Three times a year, Hamburg's Heiligengeistfeld comes alive as hundreds of stall owners and entertainers descend on the grounds to sell their wares and entertain locals and tourists.   

Visitors to the fair are treated to a vibrant and diverse array of attractions, including children's carousels, game booths, snack stands, candy and beverage stalls, and exhilarating amusement rides. And don't forget the captivating fireworks that light up the Friday evenings.

November 11th: Opening of Cologne Carnival

At 11:11 am on November 11th, thousands will gather at Cologne's Heumarkt and Alter Markt to celebrate the official start of the Cologne Carnival.

The stage programme - including performances of Cologne's best-loved tunes - runs until 7 pm. Once the official program on stage draws to a close, the festivities spill over into the city's pubs.

Revellers celebrate the carnival opening in Cologne. Photo: picture alliance/dpa | Oliver Berg

November 15th to 17th: Filmfest Düsseldorf

This year marks the 20th anniversary of Filmfest Düsseldorf.

The festival opens at Heinrich-Heine-University for the first two days and concludes at the "Weltkunstzimmer" (World Art Room) on the final day.

The annual short film competition, organised by students of Media and Cultural Studies at Heinrich Heine University since 2003, is one of Germany's most renowned. This year's festival features a record-breaking 1,546 film submissions from 97 countries, including 78 from outside Europe.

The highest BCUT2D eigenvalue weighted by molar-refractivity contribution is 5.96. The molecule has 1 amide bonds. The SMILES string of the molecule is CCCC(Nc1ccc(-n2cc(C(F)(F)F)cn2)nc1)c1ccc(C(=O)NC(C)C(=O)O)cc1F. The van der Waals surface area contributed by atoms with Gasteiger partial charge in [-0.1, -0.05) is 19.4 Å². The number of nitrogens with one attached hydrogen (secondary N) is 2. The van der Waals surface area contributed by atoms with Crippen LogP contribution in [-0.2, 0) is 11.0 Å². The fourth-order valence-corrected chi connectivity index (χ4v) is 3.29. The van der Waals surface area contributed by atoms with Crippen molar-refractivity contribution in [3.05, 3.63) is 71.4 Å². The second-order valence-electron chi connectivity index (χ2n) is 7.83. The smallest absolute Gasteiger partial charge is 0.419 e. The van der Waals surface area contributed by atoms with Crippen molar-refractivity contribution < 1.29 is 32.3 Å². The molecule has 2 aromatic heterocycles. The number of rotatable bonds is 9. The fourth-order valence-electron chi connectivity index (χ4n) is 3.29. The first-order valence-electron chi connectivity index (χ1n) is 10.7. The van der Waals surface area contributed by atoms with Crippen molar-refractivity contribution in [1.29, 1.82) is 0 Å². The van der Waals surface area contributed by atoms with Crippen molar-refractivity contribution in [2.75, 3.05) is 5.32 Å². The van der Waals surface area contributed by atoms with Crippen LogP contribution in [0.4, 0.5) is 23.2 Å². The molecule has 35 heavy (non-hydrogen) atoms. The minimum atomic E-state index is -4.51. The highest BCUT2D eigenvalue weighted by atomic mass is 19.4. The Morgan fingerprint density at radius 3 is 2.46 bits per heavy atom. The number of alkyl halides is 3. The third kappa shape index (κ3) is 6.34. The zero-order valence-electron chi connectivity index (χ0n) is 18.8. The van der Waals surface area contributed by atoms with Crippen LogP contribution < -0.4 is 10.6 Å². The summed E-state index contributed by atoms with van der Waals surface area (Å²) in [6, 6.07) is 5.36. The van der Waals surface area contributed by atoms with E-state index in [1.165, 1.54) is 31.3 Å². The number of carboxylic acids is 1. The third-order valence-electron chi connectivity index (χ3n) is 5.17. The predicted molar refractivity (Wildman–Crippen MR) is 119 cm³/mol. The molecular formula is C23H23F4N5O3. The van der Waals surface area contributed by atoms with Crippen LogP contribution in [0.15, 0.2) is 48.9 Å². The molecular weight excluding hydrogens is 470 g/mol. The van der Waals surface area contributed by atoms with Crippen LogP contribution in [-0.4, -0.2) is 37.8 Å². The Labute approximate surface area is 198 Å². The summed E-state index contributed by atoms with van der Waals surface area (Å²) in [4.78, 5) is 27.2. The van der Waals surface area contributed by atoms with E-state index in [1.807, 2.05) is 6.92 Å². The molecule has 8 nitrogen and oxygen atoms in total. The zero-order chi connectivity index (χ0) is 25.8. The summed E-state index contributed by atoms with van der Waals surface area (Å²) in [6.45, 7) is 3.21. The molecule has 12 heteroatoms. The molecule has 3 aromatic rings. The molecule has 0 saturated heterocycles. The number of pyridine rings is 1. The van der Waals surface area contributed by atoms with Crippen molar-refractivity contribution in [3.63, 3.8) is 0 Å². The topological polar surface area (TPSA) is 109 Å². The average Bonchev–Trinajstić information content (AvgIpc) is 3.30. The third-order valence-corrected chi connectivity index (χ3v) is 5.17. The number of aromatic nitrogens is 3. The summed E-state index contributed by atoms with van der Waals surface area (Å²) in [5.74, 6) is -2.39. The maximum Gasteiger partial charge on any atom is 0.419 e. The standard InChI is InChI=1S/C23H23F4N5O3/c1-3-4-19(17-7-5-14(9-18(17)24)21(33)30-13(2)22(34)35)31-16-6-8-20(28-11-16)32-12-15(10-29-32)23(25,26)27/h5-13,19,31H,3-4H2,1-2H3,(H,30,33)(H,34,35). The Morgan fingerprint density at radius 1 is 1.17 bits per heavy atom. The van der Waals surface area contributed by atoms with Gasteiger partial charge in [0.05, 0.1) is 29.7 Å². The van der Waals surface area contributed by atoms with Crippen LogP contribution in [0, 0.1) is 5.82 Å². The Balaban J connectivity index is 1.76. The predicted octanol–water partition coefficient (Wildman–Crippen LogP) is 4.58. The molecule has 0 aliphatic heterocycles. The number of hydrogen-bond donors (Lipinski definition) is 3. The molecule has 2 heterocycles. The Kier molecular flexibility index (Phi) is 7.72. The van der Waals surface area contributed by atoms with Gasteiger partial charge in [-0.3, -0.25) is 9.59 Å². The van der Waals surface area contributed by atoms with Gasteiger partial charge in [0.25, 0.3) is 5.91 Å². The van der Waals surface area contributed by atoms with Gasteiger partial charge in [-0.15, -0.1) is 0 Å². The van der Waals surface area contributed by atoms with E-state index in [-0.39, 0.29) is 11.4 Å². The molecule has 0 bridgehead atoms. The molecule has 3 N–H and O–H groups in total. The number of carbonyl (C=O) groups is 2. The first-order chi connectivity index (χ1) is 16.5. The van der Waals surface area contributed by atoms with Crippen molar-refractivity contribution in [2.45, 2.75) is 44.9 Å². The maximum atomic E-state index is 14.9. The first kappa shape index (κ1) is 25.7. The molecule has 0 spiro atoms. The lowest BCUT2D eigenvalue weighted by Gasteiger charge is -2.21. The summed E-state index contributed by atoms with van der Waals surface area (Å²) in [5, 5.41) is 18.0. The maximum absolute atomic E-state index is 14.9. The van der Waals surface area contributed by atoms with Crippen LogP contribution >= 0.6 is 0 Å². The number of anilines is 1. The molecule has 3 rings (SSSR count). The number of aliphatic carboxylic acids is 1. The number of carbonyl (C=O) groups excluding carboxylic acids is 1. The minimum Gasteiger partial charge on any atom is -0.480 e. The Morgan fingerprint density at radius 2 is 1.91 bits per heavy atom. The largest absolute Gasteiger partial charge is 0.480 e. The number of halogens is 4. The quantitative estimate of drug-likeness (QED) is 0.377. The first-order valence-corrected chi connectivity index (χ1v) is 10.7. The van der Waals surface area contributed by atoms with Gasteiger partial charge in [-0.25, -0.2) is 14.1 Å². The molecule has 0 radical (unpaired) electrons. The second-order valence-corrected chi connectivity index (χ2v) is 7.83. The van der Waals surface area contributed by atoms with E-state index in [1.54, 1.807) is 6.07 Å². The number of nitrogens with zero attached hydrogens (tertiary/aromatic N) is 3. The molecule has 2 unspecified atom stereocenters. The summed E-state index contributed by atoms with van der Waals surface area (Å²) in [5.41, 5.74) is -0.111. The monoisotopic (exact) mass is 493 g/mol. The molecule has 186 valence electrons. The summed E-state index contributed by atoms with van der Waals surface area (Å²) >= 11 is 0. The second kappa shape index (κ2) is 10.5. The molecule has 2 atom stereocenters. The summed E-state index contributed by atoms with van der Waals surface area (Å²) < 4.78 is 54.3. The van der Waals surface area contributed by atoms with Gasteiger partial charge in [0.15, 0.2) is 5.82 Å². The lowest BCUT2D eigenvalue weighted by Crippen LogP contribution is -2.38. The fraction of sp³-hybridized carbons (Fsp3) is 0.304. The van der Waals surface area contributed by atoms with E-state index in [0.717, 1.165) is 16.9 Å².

November 16th to December 3rd, Münchener Bücherschau, Munich

While Frankfurt is famous for the annual Frankfurt Book Fair, The Munich Book Show comes a close second in terms of German literary festivals. 

Over 18 days and evenings, more than 200 publishers present over 13,000 novels, cookery books, travel literature, children's and young people's books, audiobooks, art books, non-fiction and specialist books from all areas of knowledge at the book exhibition.

Every day there are events about books, live role-playing games, discussions, book presentations, speed dating for books and a variety of book-related workshops for young and old.

November 23rd to December 31st: Tollwood Winter Festival, Munich

Visitors to the Tollwood Winter Festival on the Theresienwiesen in Munich can expect a unique blend of street theatre, artistic performances, live concerts, a children's program, an array of organic culinary delights, and a kaleidoscope of colourful crafts from across the globe. Remarkably, the majority of the events are offered free of charge.


Christmas Markets

It’s hard to believe that it’s nearly that time of year again – but Christmas is around the corner!

One of the earliest Christmas markets to open this year is the Market of Angels on Neumarkt in Cologne - one of the most beautiful and atmospheric Christmas markets in the region.

Most other popular Christmas markets throughout the country open their gates on November 27th, while Germany's oldest Christmas market - the Streizelmarkt in Dresden - opens on November 29th. 


Join the conversation in our comments section below. Share your own views and experience and if you have a question or suggestion for our journalists then email us at [email protected].
Please keep comments civil, constructive and on topic – and make sure to read our terms of use before getting involved.

Please log in to leave a comment.

See Also